From the Soldier side: OK, so I got some pings for not ending my Baghdad story. Before I get to that, let me mention a book that I think ALL LEADERS should read....I'm talking about team or squad leaders up to generals...and most important...the President should read this book. Leave No Man Behind. This book investigates raids and rescues from the end of WWII up to Iraq.

What I got out of it was: Be prepared, have a plan, have a back up plan, let those who'll do the mission plan the mission. Washington and people not connected to this mission need to support it, but not micro manage it. Micro managing from Washington will get the wrong people killed. Also--the leaders in the mission have to have the balls to get the mission done.

My motto in Iraq was: "We'll leave no man behind---unless we don't like you." Really, I'm not kidding!

That made my troops become team players and listen. I wouldn't want to micro manage or plan one of my team's missions if I was not going on it...

Mission: Baghdad Carpet Ride. So, I talked to the E-4 about his problem of getting the security team sergeant to let them stop and "chat" with Iraqis in Baghdad. I drafted up a plan and showed it to him. I let him look it over, make changes and ask questions since he'd never done this kind of mission before. (He wanted to stop in an area where there were lots of automotive garages and "chat"with locals.)

The street he wanted to stop on was about 2 blocks long and had auto garages on both sides. The E-4 drew a sketch of what it looked like... Now normally his team went out in three M1114 Humvees, two armed with an M249 SAW and the rear truck with a M-2 .50 cal machine gun...with everyone inside armed with either an M-4 carbine or M-203 grenade chucker ( a great weapon.) I normally carried 35 Lbs of body armor, a helmet, goggles, M-4 carbine, 9 30 round mags, a M9 9mm pistol-with 7 mags, a first aid kit, water, a frag, dog tags, a cell phone, radio, a Swiss army knife and a Emerson folder. That was a lot of crap.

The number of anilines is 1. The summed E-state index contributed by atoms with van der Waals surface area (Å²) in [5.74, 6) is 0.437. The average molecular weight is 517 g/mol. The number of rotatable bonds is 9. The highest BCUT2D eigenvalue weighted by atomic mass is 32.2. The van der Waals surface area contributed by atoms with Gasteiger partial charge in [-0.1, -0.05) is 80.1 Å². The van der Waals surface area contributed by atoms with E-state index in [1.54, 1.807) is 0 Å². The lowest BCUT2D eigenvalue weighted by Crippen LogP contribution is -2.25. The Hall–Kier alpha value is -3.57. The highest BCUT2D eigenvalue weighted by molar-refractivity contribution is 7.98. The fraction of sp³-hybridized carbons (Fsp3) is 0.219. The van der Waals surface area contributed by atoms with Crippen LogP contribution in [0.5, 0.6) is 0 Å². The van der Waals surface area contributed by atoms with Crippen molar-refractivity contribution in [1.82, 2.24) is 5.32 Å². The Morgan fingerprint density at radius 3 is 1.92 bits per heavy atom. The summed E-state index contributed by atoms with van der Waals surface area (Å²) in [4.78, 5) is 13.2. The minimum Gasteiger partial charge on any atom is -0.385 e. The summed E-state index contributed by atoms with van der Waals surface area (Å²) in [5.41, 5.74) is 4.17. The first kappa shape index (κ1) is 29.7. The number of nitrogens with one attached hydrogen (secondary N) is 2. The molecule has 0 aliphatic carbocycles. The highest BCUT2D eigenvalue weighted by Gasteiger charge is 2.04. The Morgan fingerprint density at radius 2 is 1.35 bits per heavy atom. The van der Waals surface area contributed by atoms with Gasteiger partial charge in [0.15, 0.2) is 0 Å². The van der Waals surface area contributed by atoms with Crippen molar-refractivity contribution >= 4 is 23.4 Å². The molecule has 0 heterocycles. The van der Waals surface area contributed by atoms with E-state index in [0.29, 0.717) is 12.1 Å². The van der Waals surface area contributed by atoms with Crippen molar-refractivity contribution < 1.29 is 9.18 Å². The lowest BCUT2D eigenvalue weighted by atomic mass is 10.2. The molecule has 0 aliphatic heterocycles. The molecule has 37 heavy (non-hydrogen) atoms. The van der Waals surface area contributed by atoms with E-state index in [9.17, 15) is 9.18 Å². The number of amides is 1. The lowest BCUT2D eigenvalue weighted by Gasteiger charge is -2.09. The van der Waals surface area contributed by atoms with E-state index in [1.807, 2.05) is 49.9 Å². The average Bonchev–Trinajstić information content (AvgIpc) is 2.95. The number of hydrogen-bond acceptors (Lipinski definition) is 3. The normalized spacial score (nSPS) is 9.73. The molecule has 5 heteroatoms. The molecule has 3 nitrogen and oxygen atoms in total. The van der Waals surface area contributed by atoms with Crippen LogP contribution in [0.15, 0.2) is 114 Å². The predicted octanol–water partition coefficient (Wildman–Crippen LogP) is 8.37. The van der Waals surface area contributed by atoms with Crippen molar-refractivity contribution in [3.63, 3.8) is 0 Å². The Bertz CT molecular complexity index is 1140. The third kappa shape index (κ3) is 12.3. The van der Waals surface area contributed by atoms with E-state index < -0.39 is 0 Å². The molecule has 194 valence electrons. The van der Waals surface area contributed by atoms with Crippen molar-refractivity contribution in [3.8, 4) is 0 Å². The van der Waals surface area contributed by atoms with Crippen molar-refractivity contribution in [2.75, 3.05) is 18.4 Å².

For this mission, I suggested we take 2 teams, and 4 Humvees, all with machine guns and a few extra "SecFor" (Security Force) folks. He started to think we would come up with a plan that everyone would be happy with (we still had to get our "boss" to sign off on it also.) Hell, this was our damn job, but some days we had to fight our own people just to go do our duty...they never fully understood what we were doing. (mess kit repair)

So, then I asked the E-4 what he thought was our biggest threat on this mission...then make a plan to counteract it. Think what the "hajji assholeinsurgent" was going to do, then beat them. But, this was all random death--or was it? Could we plan a mission into hell, get there and come back safe?

To be cont.

16 November 2008

Ready 2 Roll....mess kit repair...

From the Soldier side: So, I guess I'll get back to my adventures in Baghdad. Now, keep in mind, at the time I was in Iraq, I'd been a civilian cop for over 25 years.
Let-me-tell-you-something! There was nothing in my police experience and training that would have prepared me for this...but, I still think I was 10 times better prepared than the average soldier. I could shoot very well, drive well, talk to people and I had a good sense when something was going to be bad. (To survive in police work on the streets, you have to have that 6th sense.)
As you might recall, I was supposed to be in the management office for a few weeks on light duty. I liked it there so much, that I didn't want to go back out....so the senior sergeant asked if I wanted to trade jobs because he had not had a chance to go outside the wire. (for those of you who were in Bosnia with me, the senior sergeant was "Sgt A" who had been in charge of our vehicles and did nothing in Bosnia.)
So, since I liked having air conditioning and being able to go to a decent mess hall 3 times a day...i was eager to trade jobs.
However, I can't just sit on my ass and do nothing. So I figured out what my teams needed to:
1.) Be safer (1 KIA, 3 WIA so far)
2.) Be more productive (very little useful product so far)
3.) Have fun (nobody wanted to go out anymore- it was not fun)
In that order.